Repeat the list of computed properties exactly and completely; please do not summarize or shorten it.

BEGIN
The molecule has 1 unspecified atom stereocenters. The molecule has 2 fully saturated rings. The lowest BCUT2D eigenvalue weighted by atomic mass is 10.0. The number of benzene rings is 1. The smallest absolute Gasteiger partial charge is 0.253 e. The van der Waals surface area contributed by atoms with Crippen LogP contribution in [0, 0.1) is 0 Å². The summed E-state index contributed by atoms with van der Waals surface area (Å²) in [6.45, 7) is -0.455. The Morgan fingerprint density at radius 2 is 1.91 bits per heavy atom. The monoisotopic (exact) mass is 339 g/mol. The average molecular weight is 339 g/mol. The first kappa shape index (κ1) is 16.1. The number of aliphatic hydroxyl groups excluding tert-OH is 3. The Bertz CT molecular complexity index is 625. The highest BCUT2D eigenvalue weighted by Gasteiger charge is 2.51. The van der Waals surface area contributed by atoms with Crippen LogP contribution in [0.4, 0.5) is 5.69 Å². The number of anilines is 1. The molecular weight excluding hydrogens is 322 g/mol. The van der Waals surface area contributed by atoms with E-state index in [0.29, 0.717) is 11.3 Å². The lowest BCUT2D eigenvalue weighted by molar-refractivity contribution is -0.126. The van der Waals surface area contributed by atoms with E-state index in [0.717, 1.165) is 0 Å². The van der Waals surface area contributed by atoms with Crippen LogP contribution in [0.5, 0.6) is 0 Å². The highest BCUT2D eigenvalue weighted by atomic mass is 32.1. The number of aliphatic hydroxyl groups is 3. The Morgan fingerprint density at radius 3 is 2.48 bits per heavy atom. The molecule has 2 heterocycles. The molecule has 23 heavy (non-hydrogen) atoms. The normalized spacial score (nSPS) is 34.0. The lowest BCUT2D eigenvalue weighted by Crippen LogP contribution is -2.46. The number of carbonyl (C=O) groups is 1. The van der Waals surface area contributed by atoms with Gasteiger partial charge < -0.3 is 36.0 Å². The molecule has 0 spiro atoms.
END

The molecule has 1 unspecified atom stereocenters. The molecule has 2 fully saturated rings. The lowest BCUT2D eigenvalue weighted by atomic mass is 10.0. The number of benzene rings is 1. The smallest absolute Gasteiger partial charge is 0.253 e. The van der Waals surface area contributed by atoms with Crippen LogP contribution in [0, 0.1) is 0 Å². The summed E-state index contributed by atoms with van der Waals surface area (Å²) in [6.45, 7) is -0.455. The Morgan fingerprint density at radius 2 is 1.91 bits per heavy atom. The monoisotopic (exact) mass is 339 g/mol. The average molecular weight is 339 g/mol. The first kappa shape index (κ1) is 16.1. The number of aliphatic hydroxyl groups excluding tert-OH is 3. The Bertz CT molecular complexity index is 625. The highest BCUT2D eigenvalue weighted by Gasteiger charge is 2.51. The van der Waals surface area contributed by atoms with Crippen LogP contribution in [0.4, 0.5) is 5.69 Å². The number of anilines is 1. The molecular weight excluding hydrogens is 322 g/mol. The van der Waals surface area contributed by atoms with E-state index in [0.29, 0.717) is 11.3 Å². The lowest BCUT2D eigenvalue weighted by molar-refractivity contribution is -0.126. The van der Waals surface area contributed by atoms with E-state index in [0.717, 1.165) is 0 Å². The van der Waals surface area contributed by atoms with Crippen LogP contribution in [0.5, 0.6) is 0 Å². The highest BCUT2D eigenvalue weighted by atomic mass is 32.1. The number of aliphatic hydroxyl groups is 3. The Morgan fingerprint density at radius 3 is 2.48 bits per heavy atom. The molecule has 2 heterocycles. The molecule has 23 heavy (non-hydrogen) atoms. The normalized spacial score (nSPS) is 34.0. The lowest BCUT2D eigenvalue weighted by Crippen LogP contribution is -2.46. The number of carbonyl (C=O) groups is 1. The van der Waals surface area contributed by atoms with Gasteiger partial charge < -0.3 is 36.0 Å². The molecule has 0 spiro atoms.